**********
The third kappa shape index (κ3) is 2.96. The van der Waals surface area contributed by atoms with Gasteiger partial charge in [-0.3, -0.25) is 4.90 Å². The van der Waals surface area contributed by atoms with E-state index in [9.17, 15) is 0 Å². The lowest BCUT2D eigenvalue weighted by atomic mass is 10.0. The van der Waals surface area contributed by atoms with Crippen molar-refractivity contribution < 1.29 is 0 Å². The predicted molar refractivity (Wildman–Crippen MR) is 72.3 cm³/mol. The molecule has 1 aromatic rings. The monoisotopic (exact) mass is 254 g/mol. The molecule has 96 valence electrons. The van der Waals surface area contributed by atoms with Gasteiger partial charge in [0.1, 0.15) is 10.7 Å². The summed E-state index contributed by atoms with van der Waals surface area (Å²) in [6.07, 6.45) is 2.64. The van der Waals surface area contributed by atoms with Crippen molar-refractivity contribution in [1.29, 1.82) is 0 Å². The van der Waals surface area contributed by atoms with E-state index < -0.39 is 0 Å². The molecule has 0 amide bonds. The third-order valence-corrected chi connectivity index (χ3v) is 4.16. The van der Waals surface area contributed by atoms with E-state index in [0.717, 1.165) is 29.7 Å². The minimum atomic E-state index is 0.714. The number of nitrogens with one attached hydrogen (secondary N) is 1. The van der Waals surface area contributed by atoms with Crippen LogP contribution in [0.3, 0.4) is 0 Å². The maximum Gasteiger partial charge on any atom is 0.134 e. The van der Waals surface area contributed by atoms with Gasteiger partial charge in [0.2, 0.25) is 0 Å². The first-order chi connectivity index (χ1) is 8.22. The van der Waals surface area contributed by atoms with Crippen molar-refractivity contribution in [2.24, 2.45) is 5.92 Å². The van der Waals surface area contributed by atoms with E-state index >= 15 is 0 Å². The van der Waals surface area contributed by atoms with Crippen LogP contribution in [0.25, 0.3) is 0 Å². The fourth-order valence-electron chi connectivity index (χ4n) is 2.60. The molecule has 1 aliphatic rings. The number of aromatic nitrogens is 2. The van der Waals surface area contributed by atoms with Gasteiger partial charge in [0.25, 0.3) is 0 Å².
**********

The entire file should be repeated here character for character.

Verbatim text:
The third kappa shape index (κ3) is 2.96. The van der Waals surface area contributed by atoms with Gasteiger partial charge in [-0.3, -0.25) is 4.90 Å². The van der Waals surface area contributed by atoms with E-state index in [9.17, 15) is 0 Å². The lowest BCUT2D eigenvalue weighted by atomic mass is 10.0. The van der Waals surface area contributed by atoms with Crippen molar-refractivity contribution < 1.29 is 0 Å². The predicted molar refractivity (Wildman–Crippen MR) is 72.3 cm³/mol. The molecule has 1 aromatic rings. The monoisotopic (exact) mass is 254 g/mol. The molecule has 96 valence electrons. The van der Waals surface area contributed by atoms with Gasteiger partial charge in [0.1, 0.15) is 10.7 Å². The summed E-state index contributed by atoms with van der Waals surface area (Å²) in [6.07, 6.45) is 2.64. The van der Waals surface area contributed by atoms with Crippen molar-refractivity contribution in [1.29, 1.82) is 0 Å². The van der Waals surface area contributed by atoms with E-state index < -0.39 is 0 Å². The molecule has 0 amide bonds. The third-order valence-corrected chi connectivity index (χ3v) is 4.16. The van der Waals surface area contributed by atoms with E-state index in [0.717, 1.165) is 29.7 Å². The minimum atomic E-state index is 0.714. The number of nitrogens with one attached hydrogen (secondary N) is 1. The van der Waals surface area contributed by atoms with Crippen LogP contribution in [0.3, 0.4) is 0 Å². The maximum Gasteiger partial charge on any atom is 0.134 e. The van der Waals surface area contributed by atoms with Gasteiger partial charge in [0.2, 0.25) is 0 Å². The first-order chi connectivity index (χ1) is 8.22. The van der Waals surface area contributed by atoms with Crippen molar-refractivity contribution in [2.24, 2.45) is 5.92 Å². The van der Waals surface area contributed by atoms with E-state index >= 15 is 0 Å². The van der Waals surface area contributed by atoms with Crippen LogP contribution in [0.25, 0.3) is 0 Å². The fourth-order valence-electron chi connectivity index (χ4n) is 2.60. The molecule has 1 aliphatic rings. The number of aromatic nitrogens is 2. The van der Waals surface area contributed by atoms with Gasteiger partial charge in [0.25, 0.3) is 0 Å².